Even better is a joint venture partner who already has a targeted list of people interested in what you’re offering.
But doing a promotion out to their list is only the beginniing of how you can team up with others in your market.
You can run list building promotions. You can create products together. You can set up membership sites together. You can even design a business based on a partnership between two people with skillsets which support each other.
In the 14+ years I’ve been doing business online (wow – I sound old now), I’ve partnered with a lot of people on different projects.
Most of these have been wonderful experiences with only a few poor results throughout the whole process.
Yet every day I hear someone talking about just how bad their partnership went and how many things went wrong.
For quite a while I wondered why, but I decided to dig into how I’ve chosen my partners on major projects.
The biggest element is proven reliability and trust.
You’ve probably noticed I partner with Glenn Livingston more now than just about anyone else. That’s because I’ve gotten to know him over a few years and trust him enough I’d have no problem giving him the keys to my house.
I trust him. So if he wants to partner on a project, I’m there with him. And I’m open to however he wants to do it, because I know his goal is a completely fair deal…or even more than fair.
What about someone I’ve just met? In general I don’t get past the promotional stage for each other UNTIL we develop some higher level of trust.
I check out their offer. I go through it. Then I do the promotion and see how it works out…and how they treat any customers they get from me. And yes, I’m specifically watching to see if anyone comes back to our support because they weren’t happy about how they were treated by them.
We need to get past this first level of relationship before I’ll move to the next.
What about contracts? Any of the long-term deals I’ve done we do put SOMETHING in writing. Nothing long-term is done just because of a discussion over the phone because people forget. And I’m one of those people who would forget so it’s for my benefit as much as the next person.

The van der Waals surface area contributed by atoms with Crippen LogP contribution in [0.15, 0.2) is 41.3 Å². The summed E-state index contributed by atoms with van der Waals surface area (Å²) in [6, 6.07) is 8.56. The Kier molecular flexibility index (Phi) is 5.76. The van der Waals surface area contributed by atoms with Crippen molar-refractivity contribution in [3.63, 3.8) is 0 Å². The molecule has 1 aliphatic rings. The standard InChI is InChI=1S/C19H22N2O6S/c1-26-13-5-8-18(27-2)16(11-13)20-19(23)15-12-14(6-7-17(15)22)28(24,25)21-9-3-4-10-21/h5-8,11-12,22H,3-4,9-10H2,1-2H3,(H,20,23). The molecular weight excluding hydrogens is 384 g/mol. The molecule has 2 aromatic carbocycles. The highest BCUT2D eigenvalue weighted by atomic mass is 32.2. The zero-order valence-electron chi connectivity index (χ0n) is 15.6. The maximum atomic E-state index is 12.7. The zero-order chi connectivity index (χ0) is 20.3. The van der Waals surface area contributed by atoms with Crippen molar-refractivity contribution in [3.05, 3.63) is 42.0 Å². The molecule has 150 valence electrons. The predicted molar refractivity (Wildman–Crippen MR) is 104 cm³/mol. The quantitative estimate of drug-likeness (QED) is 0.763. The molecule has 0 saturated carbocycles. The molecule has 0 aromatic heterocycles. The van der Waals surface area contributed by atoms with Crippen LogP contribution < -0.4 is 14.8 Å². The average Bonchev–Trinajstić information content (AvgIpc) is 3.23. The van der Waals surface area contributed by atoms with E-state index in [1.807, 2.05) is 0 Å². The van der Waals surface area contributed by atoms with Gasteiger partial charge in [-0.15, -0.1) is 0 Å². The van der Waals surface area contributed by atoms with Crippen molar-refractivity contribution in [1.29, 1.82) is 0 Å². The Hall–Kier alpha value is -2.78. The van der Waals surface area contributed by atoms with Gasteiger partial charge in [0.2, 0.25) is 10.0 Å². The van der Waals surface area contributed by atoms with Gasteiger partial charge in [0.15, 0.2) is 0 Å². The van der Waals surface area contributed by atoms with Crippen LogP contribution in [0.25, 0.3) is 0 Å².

Writing everything down that’s involved especially who is responsible for what is a key element to making sure things go well. Otherwise something will get left out.
But remember this…your ironclad contract won’t protect you if they decide to screw you on the deal.
If they’re untrustworthy a piece of paper won’t make them honest. It could even be worse because it will give you false security in the deal.
Also I always recommend a plan B. Because even if the partner is fully honest, what is something happens to them? What if they get injured or go through a family problem that distracts them? What’s the plan then?
This is why in any long-term business you eventually want to make sure everything is documented and systematized. It needs to be able to run without either of you to be an effective lifestyle business over the long run.
Life gets in the way. And with two or more people involved, that’s even more opportunity for lives to get in the way.
With everthing that could potentially go wrong, why partner at all?
Simple. You’re not talented at everything. Sure, you could outsource other elements that don’t fit your skills, but if you want the absolute best production…a partner will have skin in the game. They give the most effort when they reap the rewards.
You can then focus on whatever you do best. Instead of just adding to each other, you multiply each other’s abilities.
You’ll reach your goals much quicker…as long as you watch out for the pitfalls.
If you want to learn how you can use interviews to build long-term relationships, make new products quicker, and make more money online, check out the interviewing method here…